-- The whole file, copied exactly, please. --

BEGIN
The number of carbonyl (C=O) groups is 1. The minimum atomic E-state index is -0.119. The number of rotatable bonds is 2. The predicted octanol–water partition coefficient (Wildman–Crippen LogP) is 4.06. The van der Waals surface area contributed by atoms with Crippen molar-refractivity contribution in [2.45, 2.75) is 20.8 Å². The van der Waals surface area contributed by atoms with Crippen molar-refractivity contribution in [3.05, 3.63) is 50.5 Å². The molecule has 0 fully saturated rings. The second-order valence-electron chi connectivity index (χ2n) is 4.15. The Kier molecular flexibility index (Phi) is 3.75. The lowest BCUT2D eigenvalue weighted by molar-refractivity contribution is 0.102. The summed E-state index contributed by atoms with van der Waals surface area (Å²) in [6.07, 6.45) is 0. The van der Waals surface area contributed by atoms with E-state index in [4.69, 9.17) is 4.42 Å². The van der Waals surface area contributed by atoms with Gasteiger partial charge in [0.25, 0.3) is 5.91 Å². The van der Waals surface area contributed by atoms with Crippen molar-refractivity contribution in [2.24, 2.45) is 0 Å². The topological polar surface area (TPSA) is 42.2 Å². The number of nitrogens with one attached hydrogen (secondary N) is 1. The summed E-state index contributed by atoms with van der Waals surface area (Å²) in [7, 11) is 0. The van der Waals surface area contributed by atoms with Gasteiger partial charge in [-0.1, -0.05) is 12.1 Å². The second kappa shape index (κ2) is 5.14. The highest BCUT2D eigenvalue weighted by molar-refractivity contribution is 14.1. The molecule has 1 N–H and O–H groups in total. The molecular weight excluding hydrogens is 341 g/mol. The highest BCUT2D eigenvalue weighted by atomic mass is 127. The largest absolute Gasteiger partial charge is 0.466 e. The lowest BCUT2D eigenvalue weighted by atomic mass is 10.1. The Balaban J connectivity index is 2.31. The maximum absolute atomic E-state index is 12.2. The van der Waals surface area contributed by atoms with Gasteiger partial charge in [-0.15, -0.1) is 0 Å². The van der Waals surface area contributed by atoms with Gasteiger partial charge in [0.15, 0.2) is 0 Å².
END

The number of carbonyl (C=O) groups is 1. The minimum atomic E-state index is -0.119. The number of rotatable bonds is 2. The predicted octanol–water partition coefficient (Wildman–Crippen LogP) is 4.06. The van der Waals surface area contributed by atoms with Crippen molar-refractivity contribution in [2.45, 2.75) is 20.8 Å². The van der Waals surface area contributed by atoms with Crippen molar-refractivity contribution in [3.05, 3.63) is 50.5 Å². The molecule has 0 fully saturated rings. The second-order valence-electron chi connectivity index (χ2n) is 4.15. The Kier molecular flexibility index (Phi) is 3.75. The lowest BCUT2D eigenvalue weighted by molar-refractivity contribution is 0.102. The summed E-state index contributed by atoms with van der Waals surface area (Å²) in [6.07, 6.45) is 0. The van der Waals surface area contributed by atoms with E-state index in [4.69, 9.17) is 4.42 Å². The van der Waals surface area contributed by atoms with Gasteiger partial charge in [0.25, 0.3) is 5.91 Å². The van der Waals surface area contributed by atoms with Crippen molar-refractivity contribution in [2.24, 2.45) is 0 Å². The topological polar surface area (TPSA) is 42.2 Å². The number of nitrogens with one attached hydrogen (secondary N) is 1. The summed E-state index contributed by atoms with van der Waals surface area (Å²) in [7, 11) is 0. The van der Waals surface area contributed by atoms with Gasteiger partial charge in [-0.1, -0.05) is 12.1 Å². The second kappa shape index (κ2) is 5.14. The highest BCUT2D eigenvalue weighted by molar-refractivity contribution is 14.1. The molecule has 1 N–H and O–H groups in total. The molecular weight excluding hydrogens is 341 g/mol. The highest BCUT2D eigenvalue weighted by atomic mass is 127. The largest absolute Gasteiger partial charge is 0.466 e. The lowest BCUT2D eigenvalue weighted by atomic mass is 10.1. The Balaban J connectivity index is 2.31. The maximum absolute atomic E-state index is 12.2. The van der Waals surface area contributed by atoms with Gasteiger partial charge in [-0.15, -0.1) is 0 Å². The van der Waals surface area contributed by atoms with Gasteiger partial charge in [0.15, 0.2) is 0 Å².